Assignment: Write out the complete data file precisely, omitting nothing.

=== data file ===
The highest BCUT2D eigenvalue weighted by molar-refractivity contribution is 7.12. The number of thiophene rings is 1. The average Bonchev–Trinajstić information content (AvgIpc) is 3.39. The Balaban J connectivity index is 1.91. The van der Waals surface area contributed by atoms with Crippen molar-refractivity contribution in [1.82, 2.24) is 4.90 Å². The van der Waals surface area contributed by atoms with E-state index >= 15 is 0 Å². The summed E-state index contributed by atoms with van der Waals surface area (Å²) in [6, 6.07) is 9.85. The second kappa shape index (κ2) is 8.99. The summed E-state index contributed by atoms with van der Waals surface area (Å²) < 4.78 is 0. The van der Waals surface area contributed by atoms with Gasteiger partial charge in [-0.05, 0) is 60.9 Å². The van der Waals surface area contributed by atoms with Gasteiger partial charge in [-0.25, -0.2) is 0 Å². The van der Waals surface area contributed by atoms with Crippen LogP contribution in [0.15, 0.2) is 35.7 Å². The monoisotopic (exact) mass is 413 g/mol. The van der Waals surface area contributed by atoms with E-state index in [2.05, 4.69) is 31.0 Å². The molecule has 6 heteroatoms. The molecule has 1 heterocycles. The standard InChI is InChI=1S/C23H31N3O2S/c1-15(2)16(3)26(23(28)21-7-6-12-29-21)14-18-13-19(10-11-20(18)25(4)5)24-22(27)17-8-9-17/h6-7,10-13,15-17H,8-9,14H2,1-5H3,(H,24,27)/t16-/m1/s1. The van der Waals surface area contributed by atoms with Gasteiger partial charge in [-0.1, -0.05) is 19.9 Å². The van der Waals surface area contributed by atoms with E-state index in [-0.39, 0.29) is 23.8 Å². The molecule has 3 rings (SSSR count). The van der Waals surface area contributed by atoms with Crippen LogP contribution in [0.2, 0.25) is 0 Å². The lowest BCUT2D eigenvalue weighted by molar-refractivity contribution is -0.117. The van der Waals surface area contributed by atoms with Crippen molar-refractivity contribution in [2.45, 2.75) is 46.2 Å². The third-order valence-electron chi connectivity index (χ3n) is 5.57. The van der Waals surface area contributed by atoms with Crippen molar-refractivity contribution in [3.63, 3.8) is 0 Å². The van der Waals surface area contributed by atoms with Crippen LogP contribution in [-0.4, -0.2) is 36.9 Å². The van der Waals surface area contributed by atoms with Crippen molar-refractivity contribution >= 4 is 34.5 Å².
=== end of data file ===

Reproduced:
The highest BCUT2D eigenvalue weighted by molar-refractivity contribution is 7.12. The number of thiophene rings is 1. The average Bonchev–Trinajstić information content (AvgIpc) is 3.39. The Balaban J connectivity index is 1.91. The van der Waals surface area contributed by atoms with Crippen molar-refractivity contribution in [1.82, 2.24) is 4.90 Å². The van der Waals surface area contributed by atoms with E-state index >= 15 is 0 Å². The summed E-state index contributed by atoms with van der Waals surface area (Å²) in [6, 6.07) is 9.85. The second kappa shape index (κ2) is 8.99. The summed E-state index contributed by atoms with van der Waals surface area (Å²) < 4.78 is 0. The van der Waals surface area contributed by atoms with Gasteiger partial charge in [-0.05, 0) is 60.9 Å². The van der Waals surface area contributed by atoms with Gasteiger partial charge in [-0.25, -0.2) is 0 Å². The van der Waals surface area contributed by atoms with Crippen LogP contribution in [0.15, 0.2) is 35.7 Å². The monoisotopic (exact) mass is 413 g/mol. The van der Waals surface area contributed by atoms with E-state index in [2.05, 4.69) is 31.0 Å². The molecule has 6 heteroatoms. The molecule has 1 heterocycles. The standard InChI is InChI=1S/C23H31N3O2S/c1-15(2)16(3)26(23(28)21-7-6-12-29-21)14-18-13-19(10-11-20(18)25(4)5)24-22(27)17-8-9-17/h6-7,10-13,15-17H,8-9,14H2,1-5H3,(H,24,27)/t16-/m1/s1. The van der Waals surface area contributed by atoms with Gasteiger partial charge in [-0.1, -0.05) is 19.9 Å². The van der Waals surface area contributed by atoms with E-state index in [-0.39, 0.29) is 23.8 Å². The molecule has 3 rings (SSSR count). The van der Waals surface area contributed by atoms with Crippen LogP contribution in [0.2, 0.25) is 0 Å². The lowest BCUT2D eigenvalue weighted by molar-refractivity contribution is -0.117. The van der Waals surface area contributed by atoms with Crippen molar-refractivity contribution in [2.45, 2.75) is 46.2 Å². The third-order valence-electron chi connectivity index (χ3n) is 5.57. The van der Waals surface area contributed by atoms with Crippen molar-refractivity contribution in [3.63, 3.8) is 0 Å². The van der Waals surface area contributed by atoms with Crippen LogP contribution in [-0.4, -0.2) is 36.9 Å². The van der Waals surface area contributed by atoms with Crippen molar-refractivity contribution >= 4 is 34.5 Å².